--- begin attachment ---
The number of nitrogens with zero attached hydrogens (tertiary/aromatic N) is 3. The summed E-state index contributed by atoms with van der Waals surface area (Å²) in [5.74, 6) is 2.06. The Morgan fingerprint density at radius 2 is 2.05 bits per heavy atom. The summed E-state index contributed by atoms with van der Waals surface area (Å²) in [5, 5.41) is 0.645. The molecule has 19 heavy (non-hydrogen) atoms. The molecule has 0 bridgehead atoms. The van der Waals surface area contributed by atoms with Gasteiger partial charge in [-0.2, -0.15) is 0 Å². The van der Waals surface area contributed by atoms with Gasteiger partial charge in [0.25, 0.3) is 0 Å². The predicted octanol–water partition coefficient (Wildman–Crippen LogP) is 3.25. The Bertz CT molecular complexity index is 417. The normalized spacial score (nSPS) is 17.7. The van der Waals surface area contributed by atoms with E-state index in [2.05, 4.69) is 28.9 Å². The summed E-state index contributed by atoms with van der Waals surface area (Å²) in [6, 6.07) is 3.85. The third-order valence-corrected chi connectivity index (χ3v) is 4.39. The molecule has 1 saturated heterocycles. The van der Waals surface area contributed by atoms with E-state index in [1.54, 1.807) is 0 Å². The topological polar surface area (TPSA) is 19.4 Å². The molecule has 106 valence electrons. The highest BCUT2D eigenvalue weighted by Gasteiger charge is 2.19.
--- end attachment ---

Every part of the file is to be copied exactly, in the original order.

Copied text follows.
The number of nitrogens with zero attached hydrogens (tertiary/aromatic N) is 3. The summed E-state index contributed by atoms with van der Waals surface area (Å²) in [5.74, 6) is 2.06. The Morgan fingerprint density at radius 2 is 2.05 bits per heavy atom. The summed E-state index contributed by atoms with van der Waals surface area (Å²) in [5, 5.41) is 0.645. The molecule has 19 heavy (non-hydrogen) atoms. The molecule has 0 bridgehead atoms. The van der Waals surface area contributed by atoms with Gasteiger partial charge in [-0.2, -0.15) is 0 Å². The van der Waals surface area contributed by atoms with Gasteiger partial charge in [0.25, 0.3) is 0 Å². The predicted octanol–water partition coefficient (Wildman–Crippen LogP) is 3.25. The Bertz CT molecular complexity index is 417. The normalized spacial score (nSPS) is 17.7. The van der Waals surface area contributed by atoms with E-state index in [2.05, 4.69) is 28.9 Å². The summed E-state index contributed by atoms with van der Waals surface area (Å²) in [6, 6.07) is 3.85. The third-order valence-corrected chi connectivity index (χ3v) is 4.39. The molecule has 1 saturated heterocycles. The van der Waals surface area contributed by atoms with E-state index in [1.54, 1.807) is 0 Å². The topological polar surface area (TPSA) is 19.4 Å². The molecule has 106 valence electrons. The highest BCUT2D eigenvalue weighted by Gasteiger charge is 2.19.